2021 年 92 巻 2 号 p. 111-121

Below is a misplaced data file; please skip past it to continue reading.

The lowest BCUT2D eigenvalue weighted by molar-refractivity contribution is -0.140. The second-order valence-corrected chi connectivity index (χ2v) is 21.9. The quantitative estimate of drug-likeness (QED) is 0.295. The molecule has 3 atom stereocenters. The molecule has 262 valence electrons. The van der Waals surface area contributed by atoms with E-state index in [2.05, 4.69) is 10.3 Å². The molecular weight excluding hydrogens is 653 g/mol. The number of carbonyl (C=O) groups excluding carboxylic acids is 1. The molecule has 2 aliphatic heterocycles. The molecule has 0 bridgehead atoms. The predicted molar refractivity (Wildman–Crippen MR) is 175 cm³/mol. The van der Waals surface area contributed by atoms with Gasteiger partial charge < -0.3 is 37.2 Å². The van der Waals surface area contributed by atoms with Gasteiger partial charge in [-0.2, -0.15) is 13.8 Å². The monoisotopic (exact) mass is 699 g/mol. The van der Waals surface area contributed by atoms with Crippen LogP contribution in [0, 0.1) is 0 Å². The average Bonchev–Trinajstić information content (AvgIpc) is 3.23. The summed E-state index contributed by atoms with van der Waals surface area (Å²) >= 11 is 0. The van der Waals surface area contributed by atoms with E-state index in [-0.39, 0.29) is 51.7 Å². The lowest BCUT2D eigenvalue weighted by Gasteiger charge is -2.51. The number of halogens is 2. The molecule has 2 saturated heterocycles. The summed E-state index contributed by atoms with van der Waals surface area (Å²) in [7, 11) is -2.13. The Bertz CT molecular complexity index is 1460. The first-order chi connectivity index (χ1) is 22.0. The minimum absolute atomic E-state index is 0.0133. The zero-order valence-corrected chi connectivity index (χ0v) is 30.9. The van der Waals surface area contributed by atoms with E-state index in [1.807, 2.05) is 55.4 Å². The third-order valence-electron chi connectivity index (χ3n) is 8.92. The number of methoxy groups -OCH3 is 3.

This study compared the intent to help in response to nonverbal and verbal stimuli that described people in need of help to clarify the conditions and generality of effects that promote the intent to help. Participants were randomly assigned to a help-imagining group, a no-help imagining group, or a control group. In Study 1, the participants evaluated verbal stimuli. In Study 2, they evaluated visual stimuli as illustrations developed for this study. The results of both studies indicated that the group imagining they were helping scored significantly higher for the intent to help than the other two groups, suggesting that improving imagination about helping increased helpful intentions, regardless of the stimuli type. Also, we found that different aspects of different stimuli affected the intent to help: the effect of evaluating the recipient’s emotional state on the intent to help was only observed for visual stimuli, and visual stimuli compared to verbal stimuli, were less likely to influence an individual’s imagination and past experience on the intent to help.